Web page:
Symposium Title

The Big Data Revolution and Its Impact on the Law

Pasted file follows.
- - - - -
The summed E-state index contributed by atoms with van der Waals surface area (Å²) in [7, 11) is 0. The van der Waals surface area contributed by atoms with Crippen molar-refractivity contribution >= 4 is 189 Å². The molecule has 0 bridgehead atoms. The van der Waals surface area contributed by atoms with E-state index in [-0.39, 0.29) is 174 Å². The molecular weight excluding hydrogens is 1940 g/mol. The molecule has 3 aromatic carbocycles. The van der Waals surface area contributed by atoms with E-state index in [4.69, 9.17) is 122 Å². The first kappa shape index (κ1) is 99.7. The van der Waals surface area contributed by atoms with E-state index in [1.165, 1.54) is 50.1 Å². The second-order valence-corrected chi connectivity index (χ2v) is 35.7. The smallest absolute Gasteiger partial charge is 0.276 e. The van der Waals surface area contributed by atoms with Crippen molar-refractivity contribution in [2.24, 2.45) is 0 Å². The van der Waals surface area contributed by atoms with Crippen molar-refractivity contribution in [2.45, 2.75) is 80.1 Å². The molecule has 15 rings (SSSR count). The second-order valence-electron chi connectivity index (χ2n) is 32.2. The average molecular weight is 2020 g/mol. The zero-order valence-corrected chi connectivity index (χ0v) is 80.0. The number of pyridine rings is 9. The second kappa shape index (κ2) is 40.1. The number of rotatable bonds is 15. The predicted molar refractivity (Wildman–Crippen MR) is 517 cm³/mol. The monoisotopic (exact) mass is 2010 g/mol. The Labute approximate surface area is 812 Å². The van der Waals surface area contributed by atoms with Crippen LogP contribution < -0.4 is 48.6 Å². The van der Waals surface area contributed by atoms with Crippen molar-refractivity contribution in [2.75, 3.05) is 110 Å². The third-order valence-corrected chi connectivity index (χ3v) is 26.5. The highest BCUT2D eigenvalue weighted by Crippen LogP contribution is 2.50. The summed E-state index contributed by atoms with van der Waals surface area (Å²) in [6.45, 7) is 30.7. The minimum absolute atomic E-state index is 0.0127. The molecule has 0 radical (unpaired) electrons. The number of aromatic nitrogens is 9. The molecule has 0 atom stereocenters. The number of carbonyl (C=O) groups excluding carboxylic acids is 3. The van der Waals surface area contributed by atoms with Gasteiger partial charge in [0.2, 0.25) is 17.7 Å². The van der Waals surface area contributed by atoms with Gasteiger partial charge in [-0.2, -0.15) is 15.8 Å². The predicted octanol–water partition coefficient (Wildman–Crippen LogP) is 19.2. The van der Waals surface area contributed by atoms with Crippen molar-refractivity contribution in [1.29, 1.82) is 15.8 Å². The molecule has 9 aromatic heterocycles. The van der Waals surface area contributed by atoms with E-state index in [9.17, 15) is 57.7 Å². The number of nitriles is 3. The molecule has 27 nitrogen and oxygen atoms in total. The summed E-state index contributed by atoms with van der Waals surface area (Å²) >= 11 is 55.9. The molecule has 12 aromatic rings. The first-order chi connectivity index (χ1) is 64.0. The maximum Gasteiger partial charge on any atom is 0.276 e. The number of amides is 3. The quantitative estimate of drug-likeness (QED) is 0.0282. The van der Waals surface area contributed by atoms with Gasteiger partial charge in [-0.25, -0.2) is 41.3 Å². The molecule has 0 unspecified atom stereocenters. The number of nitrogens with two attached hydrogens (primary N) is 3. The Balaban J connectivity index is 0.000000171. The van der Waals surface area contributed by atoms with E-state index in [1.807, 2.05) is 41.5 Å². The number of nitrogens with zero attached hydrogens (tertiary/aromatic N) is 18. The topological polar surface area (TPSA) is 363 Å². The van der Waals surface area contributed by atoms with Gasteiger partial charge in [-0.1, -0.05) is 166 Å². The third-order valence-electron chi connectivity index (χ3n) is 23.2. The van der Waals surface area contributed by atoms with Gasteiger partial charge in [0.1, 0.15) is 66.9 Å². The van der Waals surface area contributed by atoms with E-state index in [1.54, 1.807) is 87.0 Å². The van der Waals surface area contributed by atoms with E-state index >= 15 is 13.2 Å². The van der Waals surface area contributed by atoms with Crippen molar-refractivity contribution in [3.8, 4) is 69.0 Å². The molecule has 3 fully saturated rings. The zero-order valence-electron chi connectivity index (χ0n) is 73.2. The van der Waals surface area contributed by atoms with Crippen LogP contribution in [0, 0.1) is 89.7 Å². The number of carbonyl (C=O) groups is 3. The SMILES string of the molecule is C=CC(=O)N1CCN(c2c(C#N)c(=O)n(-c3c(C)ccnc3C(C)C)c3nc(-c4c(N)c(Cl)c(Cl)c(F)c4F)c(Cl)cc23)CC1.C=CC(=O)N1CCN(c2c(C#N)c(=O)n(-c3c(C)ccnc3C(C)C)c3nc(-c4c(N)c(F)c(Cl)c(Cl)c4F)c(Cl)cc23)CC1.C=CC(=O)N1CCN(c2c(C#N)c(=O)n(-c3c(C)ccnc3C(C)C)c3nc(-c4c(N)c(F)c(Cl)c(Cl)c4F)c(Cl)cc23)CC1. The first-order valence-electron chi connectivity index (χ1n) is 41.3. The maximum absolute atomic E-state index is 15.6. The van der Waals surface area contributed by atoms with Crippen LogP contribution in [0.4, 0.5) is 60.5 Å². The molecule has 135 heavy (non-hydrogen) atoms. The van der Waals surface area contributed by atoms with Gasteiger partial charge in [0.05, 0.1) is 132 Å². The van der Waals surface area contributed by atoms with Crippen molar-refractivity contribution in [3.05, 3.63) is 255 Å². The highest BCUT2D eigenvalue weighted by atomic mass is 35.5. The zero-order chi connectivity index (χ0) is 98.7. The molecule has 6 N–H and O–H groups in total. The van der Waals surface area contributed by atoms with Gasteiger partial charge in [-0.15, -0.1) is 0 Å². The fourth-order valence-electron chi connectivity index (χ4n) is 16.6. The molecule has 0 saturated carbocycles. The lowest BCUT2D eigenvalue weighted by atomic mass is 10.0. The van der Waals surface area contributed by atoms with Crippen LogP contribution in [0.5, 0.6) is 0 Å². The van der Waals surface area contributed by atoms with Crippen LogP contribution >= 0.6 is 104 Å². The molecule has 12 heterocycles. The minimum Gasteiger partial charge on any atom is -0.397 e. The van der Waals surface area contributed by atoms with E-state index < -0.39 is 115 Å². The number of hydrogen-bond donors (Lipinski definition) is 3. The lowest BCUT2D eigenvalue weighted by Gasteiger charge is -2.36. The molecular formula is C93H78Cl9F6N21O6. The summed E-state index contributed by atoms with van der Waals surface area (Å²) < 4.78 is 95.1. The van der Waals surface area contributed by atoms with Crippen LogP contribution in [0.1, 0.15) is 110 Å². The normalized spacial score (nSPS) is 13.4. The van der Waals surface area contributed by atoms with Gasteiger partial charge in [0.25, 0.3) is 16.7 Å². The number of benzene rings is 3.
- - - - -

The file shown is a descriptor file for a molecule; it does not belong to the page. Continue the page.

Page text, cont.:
"[R]ight is right, and wrong is wrong, and a body ain't got no business doing wrong when he ain't ignorant and knows better." Model Rule of Professional Conduct 4.4(b) was adopted because lawyers sometimes receive confidential or privileged information that was mistakenly sent or produced by opposing parties or their lawyers. Under Rule 4.4(b), if a lawyer knows or reasonably should know that such information was sent inadvertently, then the lawyer is required to notify the sender. However, the ABA has made clear that Rule 4.4(b) does not apply when a lawyer is the intentional recipient of such information. As a result, courts have created confusion for lawyers by imposing different obligations upon lawyers that are the intentional recipients of such information. Some courts have relied on outdated ethics opinions to propose a proper course of conduct, while others have created new standards. Some courts have even advocated that the scope of Rule 4.4(b) should be interpreted broadly to apply in these circumstances. Consequently, lawyers and their clients risk being penalized or placed at a disadvantage during litigation if their chosen course of conduct is viewed as improper in the eyes of a court. This Comment will argue that a clear standard is needed to govern the duties and obligations of a lawyer upon the intentional receipt of unsolicited privileged or confidential information. A clear standard will help both lawyers and courts distinguish between proper and improper ethical conduct. Moreover, a clear standard is also needed to assist lawyers in managing the tension between their duty of zealous advocacy and staying within the boundaries of proper legal ethics. This Comment will ultimately argue that the ABA is in the best position to set forth a clear standard outlining a lawyer's duties and obligations upon the intentional receipt of unsolicited privileged or confidential documents.

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